Over 120 vintage photographs on view were culled from her estate of 800 prints and over 10,000 negatives, which is managed by her parents. They span her early experimental responses to class assignments completed while she was still enrolled at RISD in the mid-seventies, to the large-scale blueprint studies of her Temple project from 1980. The exhibition also includes six of her recently discovered and rarely seen short videos, as well as two of her artist books.
Her black-and-white images, dark, ethereal and moody, softened and blurred through the use of a long exposure time, are remarkably coherent explorations of herself, and sometimes other women, in very particular environments.
The Times‘ Ken Johnson calls it a “borderline kitschy style, a heady mix of Victorian Gothic, Surrealism and 19th-century spirit photography,” exploring the non-documentary realm of photography in a manner reminiscent of some of her contemporaries, including Cindy Sherman.
They were taken mostly with a medium format 6×6 camera and printed at 8×10″ or smaller, adding a timeless or antique quality, and necessitating a physically intimate viewing experience.
So “strong, particular, personal and tragic,” is her work, British art dealer Anthony d’Offay, who acquired 18 of her prints from the artist’s boyfriend, says in a video interview, “that you have to confront elements of yourself which perhaps sometimes you’ve avoided.”
On Friday, May 18, 2012, the Guggenheim is hosting a symposium on “Art in the 1970s: Through the Lens of Francesca Woodman,” examining the relationship between the still and moving image in Woodman’s and other artists’ production during the 1970s, particularly as associated with Post-Minimalism, performance, and video, organized by Jennifer Blessing, Senior Curator, Photography.
Francesca Woodman is organized by the San Francisco Museum of Modern Art, where the exhibition was on view earlier this year. You can find a video walkthrough of that show shot on January 2, 2012 on YouTube.
Read more about Woodman’s “deeply personal photographic revelations” in critic David Levi Strauss’ Between the Eyes: Essays on Photography and Politics (Aperture 2003).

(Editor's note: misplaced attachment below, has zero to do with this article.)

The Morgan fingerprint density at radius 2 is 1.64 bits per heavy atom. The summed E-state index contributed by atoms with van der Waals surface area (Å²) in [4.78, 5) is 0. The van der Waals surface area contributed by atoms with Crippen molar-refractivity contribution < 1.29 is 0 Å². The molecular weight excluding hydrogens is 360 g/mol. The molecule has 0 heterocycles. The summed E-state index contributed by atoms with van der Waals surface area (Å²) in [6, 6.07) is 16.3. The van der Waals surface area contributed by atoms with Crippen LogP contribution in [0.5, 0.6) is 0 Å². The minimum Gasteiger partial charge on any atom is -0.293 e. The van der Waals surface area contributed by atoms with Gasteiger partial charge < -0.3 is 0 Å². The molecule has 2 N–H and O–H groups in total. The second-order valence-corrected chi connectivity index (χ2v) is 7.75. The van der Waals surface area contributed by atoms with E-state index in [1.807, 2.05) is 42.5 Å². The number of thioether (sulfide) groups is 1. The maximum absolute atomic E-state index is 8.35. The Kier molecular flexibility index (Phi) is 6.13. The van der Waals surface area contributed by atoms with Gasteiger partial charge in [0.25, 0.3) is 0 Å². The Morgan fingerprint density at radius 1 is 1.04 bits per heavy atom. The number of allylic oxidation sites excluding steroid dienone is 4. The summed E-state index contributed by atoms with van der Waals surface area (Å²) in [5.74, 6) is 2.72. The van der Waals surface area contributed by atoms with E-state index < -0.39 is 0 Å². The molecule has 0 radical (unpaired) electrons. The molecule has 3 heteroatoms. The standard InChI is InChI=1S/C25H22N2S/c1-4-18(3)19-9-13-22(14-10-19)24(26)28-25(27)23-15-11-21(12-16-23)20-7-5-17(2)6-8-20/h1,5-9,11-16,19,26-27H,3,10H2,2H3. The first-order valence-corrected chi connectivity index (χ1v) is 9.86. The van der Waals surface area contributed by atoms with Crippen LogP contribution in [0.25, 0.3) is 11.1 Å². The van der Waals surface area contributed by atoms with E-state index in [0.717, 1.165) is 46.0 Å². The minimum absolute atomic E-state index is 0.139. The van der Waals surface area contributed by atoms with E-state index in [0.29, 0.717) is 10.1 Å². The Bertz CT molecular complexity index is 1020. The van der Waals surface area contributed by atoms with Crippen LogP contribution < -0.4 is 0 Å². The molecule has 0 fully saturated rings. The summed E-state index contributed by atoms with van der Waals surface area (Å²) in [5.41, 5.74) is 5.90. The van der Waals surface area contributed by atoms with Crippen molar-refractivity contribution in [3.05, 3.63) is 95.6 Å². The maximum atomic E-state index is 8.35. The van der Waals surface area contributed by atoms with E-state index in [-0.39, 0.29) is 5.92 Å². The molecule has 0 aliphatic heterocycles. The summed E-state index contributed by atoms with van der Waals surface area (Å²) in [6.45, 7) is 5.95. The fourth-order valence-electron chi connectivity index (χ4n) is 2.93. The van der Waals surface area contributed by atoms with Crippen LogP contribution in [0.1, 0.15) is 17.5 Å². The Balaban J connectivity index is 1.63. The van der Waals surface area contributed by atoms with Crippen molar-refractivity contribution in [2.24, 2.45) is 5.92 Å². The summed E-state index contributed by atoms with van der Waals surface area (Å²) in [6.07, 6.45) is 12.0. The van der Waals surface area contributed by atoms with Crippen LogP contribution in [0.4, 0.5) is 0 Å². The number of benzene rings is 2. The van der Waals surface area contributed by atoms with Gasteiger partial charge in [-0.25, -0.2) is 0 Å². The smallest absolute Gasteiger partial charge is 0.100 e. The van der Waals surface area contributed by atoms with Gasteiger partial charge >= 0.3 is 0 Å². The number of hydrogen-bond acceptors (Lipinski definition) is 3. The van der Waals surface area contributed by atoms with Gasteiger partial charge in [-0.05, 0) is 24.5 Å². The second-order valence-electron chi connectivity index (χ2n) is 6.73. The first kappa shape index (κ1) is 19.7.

Exhibition on view:
March 13 – June 13, 2012
Solomon R. Guggenheim Museum
1071 Fifth Avenue
(at 89th Street)
New York, NY 10128-0173
Here’s a blast from the not-too-distant past. Back in 2010 SFMOMA organised a fantastic two-day symposium, Is Photography Over? which has since prompted much debate on the current state of the medium.
Photography has almost always been in crisis. In the beginning, the terms of this crisis were cast as dichotomies: is photography science or art? Nature or technology? Representation or truth? This questioning has intensified and become more complicated over the intervening years. At times, the issues have required a profound rethinking of what photography is, does, and means. This is one of those times. Given the nature of contemporary art practice, the condition of visual culture, the advent of new technologies, and many other factors, what is at stake today in seeing something as a photograph? What is the value of continuing to speak of photography as a specific practice or discipline? Is photography over?
SFMOMA invited a range of major thinkers and practitioners to write brief responses to this question and then to convene for a two-day summit on where photography is at. Participants include Vince Aletti, George Baker, Walead Beshty, Jennifer Blessing, Charlotte Cotton, Philip-Lorca diCorcia, Geoff Dyer, Peter Galassi, Corey Keller, Douglas Nickel, Trevor Paglen, Blake Stimson, and Joel Snyder.
Below is the entire video recordings from the event, split up according to the various sessions held across the two days:
Day One, Part One
Topics broached – Anxiety about the future of photography. Do we need to talk about photography? Why do pictures mean something to us?
Day One, Part Two
Topics broached – Aspects of photography to be removed. Can we agree on what photography means? What has changed?
Day Two, Part One
Topics broached – History of image manipulation. Photographer or artist who uses photography? What if analogue photography becomes nothing more than a hobby?
Day Two, Part Two
Topics broached – What is contemporary? Issues of authorship. Responses of the gallery/museum to the changes in photography.
Day Two, Part Three
Topics broached – Overlapping use of still and moving image. Age of uncertainty? Size of prints and the art market.